International Internet capacity will hit a bottleneck in as little as two years, said Bill Carter, president of telecommunications backbone operator Global Crossing Ltd., during a keynote address to the Asia Pacific Conference on e-commerce held Monday.

The root of the problem is technical, said Carter. On domestic cables, which run across land, carriers can put as many as 432 optical fibre pairs inside one insulated cable – a very large amount of bandwidth. However, when it comes to cables that run under the sea, protection from the water, shielding and other limitations mean a maximum of six fiber pairs can be built into each cable.

“It’s like you have the New Jersey Turnpike going into a one-lane country road,” he said. “So, we’re going to have a tremendous bottleneck internationally in two or three or four years.”

Since it is taking more than 14 months to manufacture the cable needed to run undersea, and since there are technological limitations in the construction of repeater stations – regularly positioned amplifiers along the cable route – the necessary capacity is unlikely to be deployed fast, said Carter.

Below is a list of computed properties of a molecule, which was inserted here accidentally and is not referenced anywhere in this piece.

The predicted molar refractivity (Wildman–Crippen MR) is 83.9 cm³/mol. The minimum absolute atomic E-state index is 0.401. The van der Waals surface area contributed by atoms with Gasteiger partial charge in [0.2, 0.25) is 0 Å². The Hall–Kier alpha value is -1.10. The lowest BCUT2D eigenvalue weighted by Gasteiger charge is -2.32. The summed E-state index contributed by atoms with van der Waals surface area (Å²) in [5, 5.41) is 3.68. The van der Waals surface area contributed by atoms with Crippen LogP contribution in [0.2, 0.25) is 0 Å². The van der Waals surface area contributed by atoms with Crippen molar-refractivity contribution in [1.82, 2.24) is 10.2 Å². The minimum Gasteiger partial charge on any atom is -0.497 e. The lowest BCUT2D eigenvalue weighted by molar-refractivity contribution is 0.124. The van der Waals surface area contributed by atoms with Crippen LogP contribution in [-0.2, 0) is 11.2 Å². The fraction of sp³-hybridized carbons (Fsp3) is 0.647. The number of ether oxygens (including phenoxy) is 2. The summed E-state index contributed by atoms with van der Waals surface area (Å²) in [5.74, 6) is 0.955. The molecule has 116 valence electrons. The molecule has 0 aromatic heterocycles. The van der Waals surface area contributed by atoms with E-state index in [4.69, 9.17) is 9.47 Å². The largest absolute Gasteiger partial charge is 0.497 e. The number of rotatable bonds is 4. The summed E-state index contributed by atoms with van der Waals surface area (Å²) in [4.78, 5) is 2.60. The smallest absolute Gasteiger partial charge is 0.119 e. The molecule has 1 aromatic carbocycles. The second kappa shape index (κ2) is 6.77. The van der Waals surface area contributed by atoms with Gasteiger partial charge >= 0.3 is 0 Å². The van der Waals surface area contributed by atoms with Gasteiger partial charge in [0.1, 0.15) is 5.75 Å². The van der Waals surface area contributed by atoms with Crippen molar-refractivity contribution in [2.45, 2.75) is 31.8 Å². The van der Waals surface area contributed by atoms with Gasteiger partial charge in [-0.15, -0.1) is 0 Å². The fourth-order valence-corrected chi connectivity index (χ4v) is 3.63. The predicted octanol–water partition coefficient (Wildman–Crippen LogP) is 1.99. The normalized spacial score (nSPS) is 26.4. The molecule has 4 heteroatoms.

As more users come online, the amount of traffic flowing under the oceans is expected to increase although its nature, at least between Asia and the U.S. mainland, is expected to change as the regional infrastructure is improved.

Global Crossing itself is busy building out its international network. Across the Atlantic, Global Crossing is currently planning its third transoceanic fibre – the third such cable in the same amount of years. Asia Global Crossing, its Asian affiliate in which Microsoft Corp. and Softbank Corp. also own stakes, plans to have the first half of its new regional cable in service by 2001 and the full cable in service by 2002.

Global Crossing, in Hamilton, Bermuda, can be reached at

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